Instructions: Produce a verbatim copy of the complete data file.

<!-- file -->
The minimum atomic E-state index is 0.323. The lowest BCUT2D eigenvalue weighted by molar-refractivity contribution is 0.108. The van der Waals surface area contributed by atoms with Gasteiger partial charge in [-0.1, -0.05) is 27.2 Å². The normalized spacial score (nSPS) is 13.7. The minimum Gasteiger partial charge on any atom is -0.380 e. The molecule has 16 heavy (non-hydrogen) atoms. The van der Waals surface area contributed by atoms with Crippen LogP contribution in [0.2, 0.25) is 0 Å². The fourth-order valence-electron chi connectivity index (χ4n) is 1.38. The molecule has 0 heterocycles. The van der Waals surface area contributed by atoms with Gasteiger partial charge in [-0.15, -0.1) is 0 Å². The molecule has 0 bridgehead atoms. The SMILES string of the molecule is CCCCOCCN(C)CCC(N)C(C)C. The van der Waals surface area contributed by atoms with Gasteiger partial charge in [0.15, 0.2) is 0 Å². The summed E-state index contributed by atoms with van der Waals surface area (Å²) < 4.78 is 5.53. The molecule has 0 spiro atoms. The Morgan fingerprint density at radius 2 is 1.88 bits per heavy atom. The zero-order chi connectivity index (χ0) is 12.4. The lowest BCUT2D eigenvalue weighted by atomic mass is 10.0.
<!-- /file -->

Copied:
The minimum atomic E-state index is 0.323. The lowest BCUT2D eigenvalue weighted by molar-refractivity contribution is 0.108. The van der Waals surface area contributed by atoms with Gasteiger partial charge in [-0.1, -0.05) is 27.2 Å². The normalized spacial score (nSPS) is 13.7. The minimum Gasteiger partial charge on any atom is -0.380 e. The molecule has 16 heavy (non-hydrogen) atoms. The van der Waals surface area contributed by atoms with Crippen LogP contribution in [0.2, 0.25) is 0 Å². The fourth-order valence-electron chi connectivity index (χ4n) is 1.38. The molecule has 0 heterocycles. The van der Waals surface area contributed by atoms with Gasteiger partial charge in [-0.15, -0.1) is 0 Å². The molecule has 0 bridgehead atoms. The SMILES string of the molecule is CCCCOCCN(C)CCC(N)C(C)C. The van der Waals surface area contributed by atoms with Gasteiger partial charge in [0.15, 0.2) is 0 Å². The summed E-state index contributed by atoms with van der Waals surface area (Å²) < 4.78 is 5.53. The molecule has 0 spiro atoms. The Morgan fingerprint density at radius 2 is 1.88 bits per heavy atom. The zero-order chi connectivity index (χ0) is 12.4. The lowest BCUT2D eigenvalue weighted by atomic mass is 10.0.